Thursday, February 18, 2010

Book Review: Wolf Hall by Hilary Mantel

A while ago, I posted about participating in the Complete Booker 2010 Challenge. Well, I finally finished the first Booker Prize winner - Wolf Hall by Hilary Mantel, which just so happens to be the 2009 winner. This was an easy first choice since this book was already on my tbr list.

Wolf Hall is a novel that deals with the reign of Henry VIII during the time period when he was striving to divorce Katherine of Aragon so that he could marry Anne Boleyn. There are plenty of books, both fiction and non-fiction, covering this topic, and I've read quite a few of them. But Wolf Hall is unique in that it is presented from the point of view of Thomas Cromwell, Henry's chief minister, and the man who made Henry's divorce and remarriage(s) possible. I have a fascination for this period in English history and I've read many books about this time period. But Wolf Hall is the first one I have read that presents the story from Cromwell's perspective. I found it interesting to see the events from his eyes. It was also illuminating to see the other major players in this drama as Cromwell might have viewed them. As often as I've read and studied the Tudor period, it is always interesting to come at it from another direction.


As much as I enjoyed Wolf Hall, I'm not sure it's for everyone. It's a very detailed account of the events of the period and unless the reader has an interest in this topic, I think it could be a bit dense. It took me almost two weeks to finish this book, which is about three times longer than I normally spend reading a book. If I didn't have a real fascination with the topic, I doubt I would have finished it. And I think this may be part and parcel of reading award winning books. They are denser and heavier than their non-award winning counterparts. And this is the very reason why I wanted to participate in this challenge. I'm ready to stretch myself in my reading. For the past 13 years or so I've been reading primarily contemporary literary fiction. And I would classify Wolf Hall as literary fiction. A genre I've struggled with in the past. Part of the problem is that I'm impatient. I want to read a book quickly so that I can move on to the next one on my tbr list. I had to keep reminding myself while reading this book that this is not a race. These more literary books are meant to be savored, like a luscious multi-course meal at a classy restaurant. But I must admit that I'm now deep into a wonderful contemporary literary fiction book* and I'm just so thrilled to be devouring it quickly. I think for me, literary fiction, like super fancy meals in super fancy restaurant, is meant to be enjoyed infrequently. My everyday reading needs to be something I can devour with gusto. But who knows? Maybe by the time I finish this Booker Challenge, I'll be wanting to enjoy those sophisticated reads more frequently. We'll see....

I would give Wolf Hall 3 stars - I liked it.

The Vanishing Act of Esme Lennox by Maggie O'Farrell (book review coming soon).

9 comments:

tori said...

I have been facinated with that time peroid too and have read a bunch of books on the subject, so maybe I would like this one too. Everything you said in this post sounds so much like me (except I don't read that fast!).
I just started reading award winners (the last 3 library visits) and have really enjoyed it.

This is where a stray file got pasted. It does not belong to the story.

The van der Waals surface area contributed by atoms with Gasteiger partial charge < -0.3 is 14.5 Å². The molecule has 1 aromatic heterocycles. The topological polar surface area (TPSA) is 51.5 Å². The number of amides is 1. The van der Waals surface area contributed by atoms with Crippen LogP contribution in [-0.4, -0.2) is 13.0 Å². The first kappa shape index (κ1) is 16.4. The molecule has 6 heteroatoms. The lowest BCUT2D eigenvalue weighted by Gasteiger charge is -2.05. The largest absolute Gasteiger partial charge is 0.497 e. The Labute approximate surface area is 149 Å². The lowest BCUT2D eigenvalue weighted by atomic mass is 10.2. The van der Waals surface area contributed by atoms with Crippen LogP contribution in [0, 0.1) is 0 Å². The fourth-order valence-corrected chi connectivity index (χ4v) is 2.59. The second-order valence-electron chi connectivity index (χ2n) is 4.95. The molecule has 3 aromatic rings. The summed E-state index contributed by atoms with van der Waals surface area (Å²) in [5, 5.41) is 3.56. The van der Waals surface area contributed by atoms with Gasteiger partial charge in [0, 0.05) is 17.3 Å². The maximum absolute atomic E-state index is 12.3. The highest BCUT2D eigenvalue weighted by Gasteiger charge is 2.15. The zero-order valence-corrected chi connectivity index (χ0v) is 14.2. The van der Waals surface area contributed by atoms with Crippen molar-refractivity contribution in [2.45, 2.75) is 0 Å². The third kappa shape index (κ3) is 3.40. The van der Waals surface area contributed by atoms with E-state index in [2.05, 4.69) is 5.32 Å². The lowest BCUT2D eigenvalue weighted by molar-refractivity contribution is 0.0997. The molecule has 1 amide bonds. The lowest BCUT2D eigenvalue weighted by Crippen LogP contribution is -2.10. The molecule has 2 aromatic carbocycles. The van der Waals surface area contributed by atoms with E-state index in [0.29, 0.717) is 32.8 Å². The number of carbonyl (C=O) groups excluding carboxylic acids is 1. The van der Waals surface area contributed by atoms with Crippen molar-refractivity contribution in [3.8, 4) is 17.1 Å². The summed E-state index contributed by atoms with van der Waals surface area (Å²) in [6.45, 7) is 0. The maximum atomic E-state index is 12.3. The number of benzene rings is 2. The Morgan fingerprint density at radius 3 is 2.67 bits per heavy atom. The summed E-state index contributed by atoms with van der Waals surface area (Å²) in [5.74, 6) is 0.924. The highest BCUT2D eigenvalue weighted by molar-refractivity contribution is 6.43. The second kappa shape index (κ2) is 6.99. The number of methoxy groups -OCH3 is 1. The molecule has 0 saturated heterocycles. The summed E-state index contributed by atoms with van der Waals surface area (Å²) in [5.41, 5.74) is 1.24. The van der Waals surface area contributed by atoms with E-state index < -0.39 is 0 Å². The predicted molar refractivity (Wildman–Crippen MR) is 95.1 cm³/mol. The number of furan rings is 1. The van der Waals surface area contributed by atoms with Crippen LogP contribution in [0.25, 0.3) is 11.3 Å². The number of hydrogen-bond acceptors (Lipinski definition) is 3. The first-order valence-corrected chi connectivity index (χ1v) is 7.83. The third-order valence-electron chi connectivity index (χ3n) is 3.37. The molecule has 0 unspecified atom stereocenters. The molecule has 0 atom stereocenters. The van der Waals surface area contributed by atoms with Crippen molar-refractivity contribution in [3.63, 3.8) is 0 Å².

I bookmarked this site and I think I'll give it a try too! sounds fun :)

Jen said...

Thanks for the review, Pam! I think I'm going to check this book out. I'm actually related to Catherine Howard and Anne Boelyn -- two of Henry VIII's wives. So, I think I have a slight interest in the topic. :-)

Midlife Jobhunter said...

Pam, I don't think your "normal" reading cannot be considered literary. You always have a fine repertoire of choices. The Booker books are difficult reads - God of Small Things, I believe, took me forever and my normal load is much lighter than yours. I'll be interested to follow as you move through this challenge.

MissKris said...

I must admit my reading tends to be of lighter stuff at this stage of life. I don't have the time or mind focus right now to delve into the deeper stuff. In my youth and younger years I read some of the classics but now I read 'easy' novels by the likes of Anita Shreve, Elizabeth Berg...along those lines. Can't say I'm into romance but I do like women's novels. With doing day care for the grandboys and menopausal lack of attention span...well, just trying to FIND time to read is a major undertaking! But I do manage it in spurts. I read two books this past weekend! Yay for me! ;-P

Sandy said...

If this took you two weeks to finish, I'd be at it until summer. Although I do have an interest in the period, others that sound similar that I have started were left unfinished. There are so many books......

Debbie said...

I don't think this one is for me! That's why I love you - you keep me from reading books that aren't my thing:)

Confessions From A Working Mom said...

You always recommend the best books!!! I am a huge fan of this type of fiction too. I've read all the Philippa Gregory books, and I'm adding this to my reading list too. You're better than a book club :)

~Elizabeth
Confessions From A Working Mom

ModernMom said...

I love that your review is so honest!

Karen said...

I am absolutely fascinated with the time period. I have to admit, though, that I never cared much about Thomas Cromwell until I watched...The Tudors...Isn't that horrible??

Now, I am completely fascinated with him and his place in history. So this book sounds like one I'll have to add to my list!

 

Blog Design By Lindsey Joy Design © All Rights Reserved.